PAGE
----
What a Difference a Year Makes


My surprise birthday party in 2008.

August 1st kicks off my birthday month.  Yes; I said birthday month.  I am not grandiose enough to believe that the date of my birth deserves a month-long recognition or celebration, but if several our country’s most prominent leaders, long since deceased, have had their birthdays declared federal holidays, I think that spending a month acknowledging surviving and/or thriving for another 365 days deserves some sort of extended commemoration by the living.  So, welcome to my birthday month!

That said, I have come to realize that not everyone celebrates the arrival of August with the same anticipation and enthusiasm that I do.  For some people, August marks the end of summer and the beginning of school.  For others, August ushers in “the dog days of summer”, and the heat and humidity already have long overstayed their welcome.  For still others, August holds some painful memories from past events.  This month means different things to different people, but to me, it always will be my birthday month.

I don’t have raucous celebrations planned for each of the 31 days of August, although I do hope for a few such celebrations along the way.  Much like New Year’s Day, my birthday is another chance to reflect on all of the changes of the past year and to look forward to the year to come, but unlike New Year’s Day, I don’t make any resolutions.  Instead, I fully embrace the fact that I am alive to celebrate another birthday, as I know what a gift that it is in and of itself, especially this year.

Last August, I was just beginning to emerge from the cocoon of depression and anxiety, and I began having “good” days.  I recall how excited and overly confident I’d feel when I would have such a day, and I would declare to my pen pal, “I’ve got this”, only to be overwhelmed by the darkness a day or two later.  It was a frustrating pattern, as I worked so very hard to heal and to learn how to string enough “good” days in a row so that they outnumbered the “bad” days.  To my pen pal’s credit, with every declaration of “I’ve got this” that I made on a “good” day, he always was supportive and encouraging, even though he understood that I still had much work and healing to do before I could truly “get it”.  Like Dorothy in “The Wizard of Oz”, I actually had it all along, but I had to discover that for myself.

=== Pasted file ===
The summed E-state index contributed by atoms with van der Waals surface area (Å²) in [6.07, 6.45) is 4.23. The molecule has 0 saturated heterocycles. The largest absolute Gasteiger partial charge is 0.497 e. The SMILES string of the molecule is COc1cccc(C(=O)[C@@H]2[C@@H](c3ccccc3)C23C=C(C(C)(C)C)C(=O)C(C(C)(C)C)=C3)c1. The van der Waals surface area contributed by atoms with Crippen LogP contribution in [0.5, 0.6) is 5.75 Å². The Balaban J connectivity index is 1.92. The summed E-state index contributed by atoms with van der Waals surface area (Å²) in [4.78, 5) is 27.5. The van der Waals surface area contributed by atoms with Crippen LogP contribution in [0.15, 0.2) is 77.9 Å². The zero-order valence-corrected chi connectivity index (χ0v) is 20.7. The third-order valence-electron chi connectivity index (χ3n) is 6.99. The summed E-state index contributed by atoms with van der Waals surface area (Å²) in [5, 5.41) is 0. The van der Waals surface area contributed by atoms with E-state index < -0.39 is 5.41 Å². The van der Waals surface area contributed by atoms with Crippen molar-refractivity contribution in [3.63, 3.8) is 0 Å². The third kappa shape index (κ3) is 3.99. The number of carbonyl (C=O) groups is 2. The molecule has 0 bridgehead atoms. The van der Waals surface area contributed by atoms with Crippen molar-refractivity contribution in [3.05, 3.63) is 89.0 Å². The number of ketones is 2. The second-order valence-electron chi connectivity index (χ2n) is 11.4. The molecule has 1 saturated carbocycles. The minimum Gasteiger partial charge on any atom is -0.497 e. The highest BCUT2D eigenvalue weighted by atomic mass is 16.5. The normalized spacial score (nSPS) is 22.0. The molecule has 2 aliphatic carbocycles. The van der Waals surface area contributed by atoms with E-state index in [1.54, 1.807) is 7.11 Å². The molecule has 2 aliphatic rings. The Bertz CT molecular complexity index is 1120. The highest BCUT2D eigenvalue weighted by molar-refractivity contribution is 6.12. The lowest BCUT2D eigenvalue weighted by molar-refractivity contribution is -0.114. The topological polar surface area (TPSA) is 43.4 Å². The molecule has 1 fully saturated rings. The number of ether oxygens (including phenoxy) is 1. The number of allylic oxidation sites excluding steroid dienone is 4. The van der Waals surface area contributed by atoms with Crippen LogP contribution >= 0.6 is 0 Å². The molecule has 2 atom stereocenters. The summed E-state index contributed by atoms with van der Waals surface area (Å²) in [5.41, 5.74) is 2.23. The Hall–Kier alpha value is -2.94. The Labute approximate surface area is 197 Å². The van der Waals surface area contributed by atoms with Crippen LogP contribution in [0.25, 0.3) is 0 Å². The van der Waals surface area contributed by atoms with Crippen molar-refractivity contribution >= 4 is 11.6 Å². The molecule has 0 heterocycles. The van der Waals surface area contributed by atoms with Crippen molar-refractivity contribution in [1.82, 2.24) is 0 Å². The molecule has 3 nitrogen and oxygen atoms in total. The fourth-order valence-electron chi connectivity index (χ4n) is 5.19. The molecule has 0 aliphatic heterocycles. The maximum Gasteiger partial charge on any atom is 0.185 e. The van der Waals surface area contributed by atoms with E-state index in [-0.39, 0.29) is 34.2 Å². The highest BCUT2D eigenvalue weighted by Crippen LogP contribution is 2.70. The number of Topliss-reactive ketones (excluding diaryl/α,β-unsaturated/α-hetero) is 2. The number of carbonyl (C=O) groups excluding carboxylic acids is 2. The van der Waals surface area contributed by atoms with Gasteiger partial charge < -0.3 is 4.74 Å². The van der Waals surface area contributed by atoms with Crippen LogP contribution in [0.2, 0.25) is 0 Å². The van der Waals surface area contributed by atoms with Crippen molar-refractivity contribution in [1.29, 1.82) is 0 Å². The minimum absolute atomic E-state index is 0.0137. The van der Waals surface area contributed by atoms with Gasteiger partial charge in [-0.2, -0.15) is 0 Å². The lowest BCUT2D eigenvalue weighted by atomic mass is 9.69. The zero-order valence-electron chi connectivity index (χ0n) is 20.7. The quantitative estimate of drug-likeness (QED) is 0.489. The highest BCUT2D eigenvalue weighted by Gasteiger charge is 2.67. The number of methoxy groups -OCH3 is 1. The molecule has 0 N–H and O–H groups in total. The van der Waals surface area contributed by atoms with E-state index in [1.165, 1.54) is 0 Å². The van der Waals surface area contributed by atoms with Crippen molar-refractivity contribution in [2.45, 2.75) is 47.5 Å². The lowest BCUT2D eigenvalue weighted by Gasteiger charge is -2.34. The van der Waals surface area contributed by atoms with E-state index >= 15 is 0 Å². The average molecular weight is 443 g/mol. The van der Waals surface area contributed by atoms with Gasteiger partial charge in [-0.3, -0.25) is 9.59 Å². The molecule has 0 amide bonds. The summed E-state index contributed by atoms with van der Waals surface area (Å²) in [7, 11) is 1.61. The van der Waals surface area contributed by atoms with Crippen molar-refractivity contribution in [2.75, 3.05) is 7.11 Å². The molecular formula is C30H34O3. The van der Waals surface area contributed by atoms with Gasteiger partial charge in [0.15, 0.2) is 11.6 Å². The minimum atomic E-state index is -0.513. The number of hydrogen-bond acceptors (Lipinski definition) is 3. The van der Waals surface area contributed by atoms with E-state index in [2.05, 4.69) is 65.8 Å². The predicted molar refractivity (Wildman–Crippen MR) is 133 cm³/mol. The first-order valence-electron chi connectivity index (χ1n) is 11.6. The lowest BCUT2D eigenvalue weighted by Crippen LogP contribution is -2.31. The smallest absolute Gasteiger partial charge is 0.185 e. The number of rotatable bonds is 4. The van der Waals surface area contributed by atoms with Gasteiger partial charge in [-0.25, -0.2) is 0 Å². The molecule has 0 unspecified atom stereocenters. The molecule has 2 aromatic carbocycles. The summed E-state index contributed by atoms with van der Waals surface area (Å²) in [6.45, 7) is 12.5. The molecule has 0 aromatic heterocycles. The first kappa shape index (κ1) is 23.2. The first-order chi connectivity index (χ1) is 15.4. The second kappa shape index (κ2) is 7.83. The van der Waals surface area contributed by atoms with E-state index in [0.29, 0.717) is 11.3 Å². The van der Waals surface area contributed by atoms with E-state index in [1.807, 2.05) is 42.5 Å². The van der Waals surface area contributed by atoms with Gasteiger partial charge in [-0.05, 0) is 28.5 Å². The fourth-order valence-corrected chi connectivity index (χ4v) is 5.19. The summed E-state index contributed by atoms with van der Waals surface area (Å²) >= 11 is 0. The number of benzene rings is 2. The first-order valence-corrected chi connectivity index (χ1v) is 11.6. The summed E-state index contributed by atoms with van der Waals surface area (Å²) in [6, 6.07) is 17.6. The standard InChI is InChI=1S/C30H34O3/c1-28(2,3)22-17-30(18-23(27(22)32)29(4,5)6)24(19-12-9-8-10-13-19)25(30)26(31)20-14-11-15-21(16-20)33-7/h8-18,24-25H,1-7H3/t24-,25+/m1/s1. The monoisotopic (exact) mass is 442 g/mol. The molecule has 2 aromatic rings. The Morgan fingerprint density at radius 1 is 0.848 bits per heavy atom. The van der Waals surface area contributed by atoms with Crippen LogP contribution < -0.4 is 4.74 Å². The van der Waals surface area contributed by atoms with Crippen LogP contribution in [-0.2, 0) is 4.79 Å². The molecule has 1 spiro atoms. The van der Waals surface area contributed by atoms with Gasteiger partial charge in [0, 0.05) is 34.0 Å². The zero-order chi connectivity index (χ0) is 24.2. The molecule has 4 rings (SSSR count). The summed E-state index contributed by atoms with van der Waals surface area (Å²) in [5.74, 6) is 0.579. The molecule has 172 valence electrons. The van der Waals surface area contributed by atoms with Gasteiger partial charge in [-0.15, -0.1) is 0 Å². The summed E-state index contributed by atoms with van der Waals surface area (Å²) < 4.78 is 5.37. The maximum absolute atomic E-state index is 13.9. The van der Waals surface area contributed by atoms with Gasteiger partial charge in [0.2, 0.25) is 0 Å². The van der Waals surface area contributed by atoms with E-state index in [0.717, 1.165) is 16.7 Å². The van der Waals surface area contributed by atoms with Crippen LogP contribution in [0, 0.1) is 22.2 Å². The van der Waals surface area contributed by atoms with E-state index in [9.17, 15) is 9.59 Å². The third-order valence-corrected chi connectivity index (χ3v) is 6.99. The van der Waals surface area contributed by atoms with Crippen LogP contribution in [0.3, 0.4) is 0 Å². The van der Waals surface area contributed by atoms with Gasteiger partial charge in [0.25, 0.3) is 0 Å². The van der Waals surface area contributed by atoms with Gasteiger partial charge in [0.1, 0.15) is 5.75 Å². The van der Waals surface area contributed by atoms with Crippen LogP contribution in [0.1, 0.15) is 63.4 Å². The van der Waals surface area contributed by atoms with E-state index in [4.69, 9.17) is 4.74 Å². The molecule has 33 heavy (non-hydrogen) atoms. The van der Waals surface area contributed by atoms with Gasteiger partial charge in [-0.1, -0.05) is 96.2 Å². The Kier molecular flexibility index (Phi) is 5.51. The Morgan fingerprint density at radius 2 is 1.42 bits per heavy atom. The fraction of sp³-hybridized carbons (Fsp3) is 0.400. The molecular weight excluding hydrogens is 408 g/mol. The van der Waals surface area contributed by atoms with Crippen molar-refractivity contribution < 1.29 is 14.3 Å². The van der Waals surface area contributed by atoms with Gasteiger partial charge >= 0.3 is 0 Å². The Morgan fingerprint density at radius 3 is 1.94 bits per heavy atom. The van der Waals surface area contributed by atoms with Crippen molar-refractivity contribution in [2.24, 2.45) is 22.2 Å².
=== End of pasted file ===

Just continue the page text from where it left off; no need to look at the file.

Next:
As I stated in an earlier blog, contrary to the rumors, I never attempted suicide, not ever.  I never devised a suicide plan or made any attempt to end my life, but I was faced with the decision about whether I wanted to live or die when the depression and anxiety overwhelmed me.  I would like to say that it was an easy decision to make, but it was far from it.  I am ashamed to admit that, but it is the truth.  From personal and professional experiences, I know that you do not have to choose to die instantaneously and that death is not just solely in the physical sense, as people every day do things to slowly cause the death of their body, mind, soul, and spirit.  I have watched the deaths, both literally and figuratively, of people who are in the throes of addiction, whether it be to alcohol, illicit drugs, prescription drugs, food, tobacco, etc.; people who toil in jobs that they hate; people who remain in unhealthy relationships/marriages; people who ignore their body’s warning signs that they need to seek medical attention; people who take unnecessary risks; etc.  Death, like life, takes on many different forms, but the end result is the same, you are dead to yourself and others.